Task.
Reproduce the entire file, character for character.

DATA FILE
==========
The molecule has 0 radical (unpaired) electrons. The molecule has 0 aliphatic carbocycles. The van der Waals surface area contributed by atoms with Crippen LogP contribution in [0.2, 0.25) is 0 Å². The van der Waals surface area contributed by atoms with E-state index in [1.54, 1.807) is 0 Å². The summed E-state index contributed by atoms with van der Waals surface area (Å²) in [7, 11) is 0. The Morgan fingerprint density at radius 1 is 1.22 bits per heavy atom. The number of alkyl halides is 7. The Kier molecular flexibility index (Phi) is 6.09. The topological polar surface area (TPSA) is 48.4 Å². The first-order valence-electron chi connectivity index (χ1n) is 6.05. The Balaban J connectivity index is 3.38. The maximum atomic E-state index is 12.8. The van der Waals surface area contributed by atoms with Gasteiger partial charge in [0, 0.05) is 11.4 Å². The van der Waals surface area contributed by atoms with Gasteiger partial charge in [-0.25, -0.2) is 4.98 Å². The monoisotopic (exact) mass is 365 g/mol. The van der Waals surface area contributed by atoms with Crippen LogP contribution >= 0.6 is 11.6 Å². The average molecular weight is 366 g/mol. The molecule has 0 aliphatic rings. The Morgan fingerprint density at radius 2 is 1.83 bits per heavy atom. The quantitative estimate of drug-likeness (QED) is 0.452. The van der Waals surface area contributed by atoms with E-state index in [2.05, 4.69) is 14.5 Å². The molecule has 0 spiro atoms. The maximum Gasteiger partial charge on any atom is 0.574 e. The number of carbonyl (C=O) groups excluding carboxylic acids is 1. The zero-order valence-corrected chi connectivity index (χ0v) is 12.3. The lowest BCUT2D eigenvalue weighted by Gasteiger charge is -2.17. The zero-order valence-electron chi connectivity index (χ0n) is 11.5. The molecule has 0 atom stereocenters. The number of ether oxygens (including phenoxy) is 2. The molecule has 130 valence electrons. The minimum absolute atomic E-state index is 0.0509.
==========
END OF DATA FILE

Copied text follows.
The molecule has 0 radical (unpaired) electrons. The molecule has 0 aliphatic carbocycles. The van der Waals surface area contributed by atoms with Crippen LogP contribution in [0.2, 0.25) is 0 Å². The van der Waals surface area contributed by atoms with E-state index in [1.54, 1.807) is 0 Å². The summed E-state index contributed by atoms with van der Waals surface area (Å²) in [7, 11) is 0. The Morgan fingerprint density at radius 1 is 1.22 bits per heavy atom. The number of alkyl halides is 7. The Kier molecular flexibility index (Phi) is 6.09. The topological polar surface area (TPSA) is 48.4 Å². The first-order valence-electron chi connectivity index (χ1n) is 6.05. The Balaban J connectivity index is 3.38. The maximum atomic E-state index is 12.8. The van der Waals surface area contributed by atoms with Gasteiger partial charge in [0, 0.05) is 11.4 Å². The van der Waals surface area contributed by atoms with Gasteiger partial charge in [-0.25, -0.2) is 4.98 Å². The monoisotopic (exact) mass is 365 g/mol. The van der Waals surface area contributed by atoms with Crippen LogP contribution >= 0.6 is 11.6 Å². The average molecular weight is 366 g/mol. The molecule has 0 aliphatic rings. The Morgan fingerprint density at radius 2 is 1.83 bits per heavy atom. The quantitative estimate of drug-likeness (QED) is 0.452. The van der Waals surface area contributed by atoms with E-state index in [2.05, 4.69) is 14.5 Å². The molecule has 0 spiro atoms. The maximum Gasteiger partial charge on any atom is 0.574 e. The number of carbonyl (C=O) groups excluding carboxylic acids is 1. The zero-order valence-corrected chi connectivity index (χ0v) is 12.3. The lowest BCUT2D eigenvalue weighted by Gasteiger charge is -2.17. The zero-order valence-electron chi connectivity index (χ0n) is 11.5. The molecule has 0 atom stereocenters. The number of ether oxygens (including phenoxy) is 2. The molecule has 130 valence electrons. The minimum absolute atomic E-state index is 0.0509.